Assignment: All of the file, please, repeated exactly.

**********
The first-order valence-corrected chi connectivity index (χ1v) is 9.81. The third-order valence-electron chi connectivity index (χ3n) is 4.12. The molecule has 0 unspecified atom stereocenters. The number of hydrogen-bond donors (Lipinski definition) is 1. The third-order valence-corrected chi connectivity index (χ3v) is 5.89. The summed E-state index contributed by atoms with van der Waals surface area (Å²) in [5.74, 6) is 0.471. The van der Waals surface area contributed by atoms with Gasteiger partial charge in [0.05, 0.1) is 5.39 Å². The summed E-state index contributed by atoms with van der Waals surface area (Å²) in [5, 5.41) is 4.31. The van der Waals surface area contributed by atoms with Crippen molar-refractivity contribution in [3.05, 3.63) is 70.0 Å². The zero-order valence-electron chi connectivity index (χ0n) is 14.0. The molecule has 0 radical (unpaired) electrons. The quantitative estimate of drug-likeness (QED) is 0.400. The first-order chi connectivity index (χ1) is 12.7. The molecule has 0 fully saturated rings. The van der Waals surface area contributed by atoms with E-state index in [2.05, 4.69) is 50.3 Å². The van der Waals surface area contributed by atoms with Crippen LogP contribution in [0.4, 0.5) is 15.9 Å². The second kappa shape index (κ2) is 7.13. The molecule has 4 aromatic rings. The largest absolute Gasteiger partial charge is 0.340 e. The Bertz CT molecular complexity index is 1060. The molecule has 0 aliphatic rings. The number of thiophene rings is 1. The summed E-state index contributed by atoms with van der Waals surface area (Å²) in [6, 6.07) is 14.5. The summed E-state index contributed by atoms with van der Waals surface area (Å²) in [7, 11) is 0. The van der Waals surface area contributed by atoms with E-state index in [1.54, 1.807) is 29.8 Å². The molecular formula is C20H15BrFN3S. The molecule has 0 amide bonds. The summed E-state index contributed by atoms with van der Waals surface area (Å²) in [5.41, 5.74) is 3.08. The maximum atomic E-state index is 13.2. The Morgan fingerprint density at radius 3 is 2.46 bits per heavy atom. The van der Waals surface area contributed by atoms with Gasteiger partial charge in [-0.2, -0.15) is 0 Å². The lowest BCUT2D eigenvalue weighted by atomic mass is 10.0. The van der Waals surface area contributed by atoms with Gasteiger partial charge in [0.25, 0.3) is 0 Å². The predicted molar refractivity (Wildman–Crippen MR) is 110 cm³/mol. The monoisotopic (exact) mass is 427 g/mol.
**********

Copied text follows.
The first-order valence-corrected chi connectivity index (χ1v) is 9.81. The third-order valence-electron chi connectivity index (χ3n) is 4.12. The molecule has 0 unspecified atom stereocenters. The number of hydrogen-bond donors (Lipinski definition) is 1. The third-order valence-corrected chi connectivity index (χ3v) is 5.89. The summed E-state index contributed by atoms with van der Waals surface area (Å²) in [5.74, 6) is 0.471. The van der Waals surface area contributed by atoms with Gasteiger partial charge in [0.05, 0.1) is 5.39 Å². The summed E-state index contributed by atoms with van der Waals surface area (Å²) in [5, 5.41) is 4.31. The van der Waals surface area contributed by atoms with Crippen molar-refractivity contribution in [3.05, 3.63) is 70.0 Å². The zero-order valence-electron chi connectivity index (χ0n) is 14.0. The molecule has 0 radical (unpaired) electrons. The quantitative estimate of drug-likeness (QED) is 0.400. The first-order chi connectivity index (χ1) is 12.7. The molecule has 0 fully saturated rings. The van der Waals surface area contributed by atoms with E-state index in [2.05, 4.69) is 50.3 Å². The van der Waals surface area contributed by atoms with Crippen LogP contribution in [0.4, 0.5) is 15.9 Å². The second kappa shape index (κ2) is 7.13. The molecule has 4 aromatic rings. The largest absolute Gasteiger partial charge is 0.340 e. The Bertz CT molecular complexity index is 1060. The molecule has 0 aliphatic rings. The number of thiophene rings is 1. The summed E-state index contributed by atoms with van der Waals surface area (Å²) in [6, 6.07) is 14.5. The summed E-state index contributed by atoms with van der Waals surface area (Å²) in [7, 11) is 0. The van der Waals surface area contributed by atoms with E-state index in [1.54, 1.807) is 29.8 Å². The molecular formula is C20H15BrFN3S. The molecule has 0 amide bonds. The summed E-state index contributed by atoms with van der Waals surface area (Å²) in [5.41, 5.74) is 3.08. The maximum atomic E-state index is 13.2. The Morgan fingerprint density at radius 3 is 2.46 bits per heavy atom. The van der Waals surface area contributed by atoms with Gasteiger partial charge in [-0.2, -0.15) is 0 Å². The lowest BCUT2D eigenvalue weighted by atomic mass is 10.0. The van der Waals surface area contributed by atoms with Gasteiger partial charge in [0.25, 0.3) is 0 Å². The predicted molar refractivity (Wildman–Crippen MR) is 110 cm³/mol. The monoisotopic (exact) mass is 427 g/mol.